Wikinvest Wire

The circular logic of stocks and the LEI

Monday, July 27, 2009

John Hussman of Hussman Funds (Money Magazine's best bear market money manager some time ago) provides the following commentary on a subject that I've been meaning to discuss here for a while - the circular logic of some components of the Conference Board's Leading Ecnomic Indicators, said indicators recently all but declaring an end to the recession.

The extent of the recent rally is still smaller than the rally that stocks enjoyed following the 1929 crash (and was later followed by spectacular losses). That doesn't mean the same outcome will follow in this event, but I continue to believe that the path to recovery will be far harder, with much greater headwinds, than investors seem to assume at present.

Taking the rally in stocks as an indicator of economic recovery (which the LEI largely does), and then taking the presumption of an economic recovery as a reason to buy stocks, all strikes me as circular reasoning.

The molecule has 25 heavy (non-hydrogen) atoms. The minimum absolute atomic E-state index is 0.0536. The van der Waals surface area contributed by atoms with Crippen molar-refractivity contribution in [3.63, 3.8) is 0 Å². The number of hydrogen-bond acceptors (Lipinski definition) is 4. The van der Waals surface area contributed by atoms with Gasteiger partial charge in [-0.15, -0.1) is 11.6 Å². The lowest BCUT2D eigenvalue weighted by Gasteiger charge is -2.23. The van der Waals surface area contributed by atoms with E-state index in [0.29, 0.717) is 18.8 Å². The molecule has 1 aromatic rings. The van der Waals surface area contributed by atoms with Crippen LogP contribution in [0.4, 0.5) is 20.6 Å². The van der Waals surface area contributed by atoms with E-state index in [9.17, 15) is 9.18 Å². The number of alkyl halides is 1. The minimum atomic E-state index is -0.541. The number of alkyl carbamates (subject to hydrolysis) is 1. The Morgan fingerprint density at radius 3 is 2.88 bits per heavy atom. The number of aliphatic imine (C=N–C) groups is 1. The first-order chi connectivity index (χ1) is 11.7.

Of course, the other components in the LEI that are also a bit dubious are the money supply and the difference between long-term and short-term interest rates, both of these being affected, to some degree at least, by Federal Reserve policy.


News said...


this actually makes some sense. It's like Soros' theory of price reflexivity. Higher prices encourage even higher prices. Lower prices encourage even lower prices.

If Dow went to 15,000 right now for whatever reason, people, even if they have not money, would spend more.

I believe s&p will be back in 700s before year end as earnings do not improve and revenues continue to decline.

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